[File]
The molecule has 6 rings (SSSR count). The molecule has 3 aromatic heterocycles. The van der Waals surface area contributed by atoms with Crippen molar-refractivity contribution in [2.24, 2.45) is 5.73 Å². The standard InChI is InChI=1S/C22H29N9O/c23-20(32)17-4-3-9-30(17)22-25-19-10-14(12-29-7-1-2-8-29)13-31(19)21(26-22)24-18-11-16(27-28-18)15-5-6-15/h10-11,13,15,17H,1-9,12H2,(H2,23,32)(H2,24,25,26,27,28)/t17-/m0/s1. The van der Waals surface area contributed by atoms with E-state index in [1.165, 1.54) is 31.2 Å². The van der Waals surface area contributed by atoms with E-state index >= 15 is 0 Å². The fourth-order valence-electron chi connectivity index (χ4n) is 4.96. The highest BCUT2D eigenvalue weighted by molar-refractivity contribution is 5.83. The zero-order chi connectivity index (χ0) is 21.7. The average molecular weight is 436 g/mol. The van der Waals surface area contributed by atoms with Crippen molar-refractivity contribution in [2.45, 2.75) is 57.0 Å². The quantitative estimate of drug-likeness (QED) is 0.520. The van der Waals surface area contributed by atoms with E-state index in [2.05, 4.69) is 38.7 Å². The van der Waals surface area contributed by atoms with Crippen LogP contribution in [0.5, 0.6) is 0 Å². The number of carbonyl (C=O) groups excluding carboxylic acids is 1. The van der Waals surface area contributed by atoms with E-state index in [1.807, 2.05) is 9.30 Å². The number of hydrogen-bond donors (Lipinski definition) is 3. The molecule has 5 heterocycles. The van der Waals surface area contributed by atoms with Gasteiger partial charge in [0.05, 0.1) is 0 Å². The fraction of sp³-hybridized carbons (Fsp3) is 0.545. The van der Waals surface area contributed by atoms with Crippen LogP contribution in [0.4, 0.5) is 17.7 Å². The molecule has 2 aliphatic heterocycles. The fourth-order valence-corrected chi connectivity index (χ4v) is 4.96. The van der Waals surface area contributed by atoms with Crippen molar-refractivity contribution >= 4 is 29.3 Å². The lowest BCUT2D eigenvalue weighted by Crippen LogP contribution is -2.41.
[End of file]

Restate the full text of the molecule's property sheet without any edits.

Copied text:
The molecule has 6 rings (SSSR count). The molecule has 3 aromatic heterocycles. The van der Waals surface area contributed by atoms with Crippen molar-refractivity contribution in [2.24, 2.45) is 5.73 Å². The standard InChI is InChI=1S/C22H29N9O/c23-20(32)17-4-3-9-30(17)22-25-19-10-14(12-29-7-1-2-8-29)13-31(19)21(26-22)24-18-11-16(27-28-18)15-5-6-15/h10-11,13,15,17H,1-9,12H2,(H2,23,32)(H2,24,25,26,27,28)/t17-/m0/s1. The van der Waals surface area contributed by atoms with E-state index in [1.165, 1.54) is 31.2 Å². The van der Waals surface area contributed by atoms with E-state index >= 15 is 0 Å². The fourth-order valence-electron chi connectivity index (χ4n) is 4.96. The highest BCUT2D eigenvalue weighted by molar-refractivity contribution is 5.83. The zero-order chi connectivity index (χ0) is 21.7. The average molecular weight is 436 g/mol. The van der Waals surface area contributed by atoms with Crippen molar-refractivity contribution in [2.45, 2.75) is 57.0 Å². The quantitative estimate of drug-likeness (QED) is 0.520. The van der Waals surface area contributed by atoms with E-state index in [2.05, 4.69) is 38.7 Å². The van der Waals surface area contributed by atoms with Crippen LogP contribution in [0.5, 0.6) is 0 Å². The number of carbonyl (C=O) groups excluding carboxylic acids is 1. The van der Waals surface area contributed by atoms with E-state index in [1.807, 2.05) is 9.30 Å². The number of hydrogen-bond donors (Lipinski definition) is 3. The molecule has 5 heterocycles. The van der Waals surface area contributed by atoms with Gasteiger partial charge in [0.05, 0.1) is 0 Å². The fraction of sp³-hybridized carbons (Fsp3) is 0.545. The van der Waals surface area contributed by atoms with Crippen LogP contribution in [0.4, 0.5) is 17.7 Å². The molecule has 2 aliphatic heterocycles. The fourth-order valence-corrected chi connectivity index (χ4v) is 4.96. The van der Waals surface area contributed by atoms with Crippen molar-refractivity contribution >= 4 is 29.3 Å². The lowest BCUT2D eigenvalue weighted by Crippen LogP contribution is -2.41.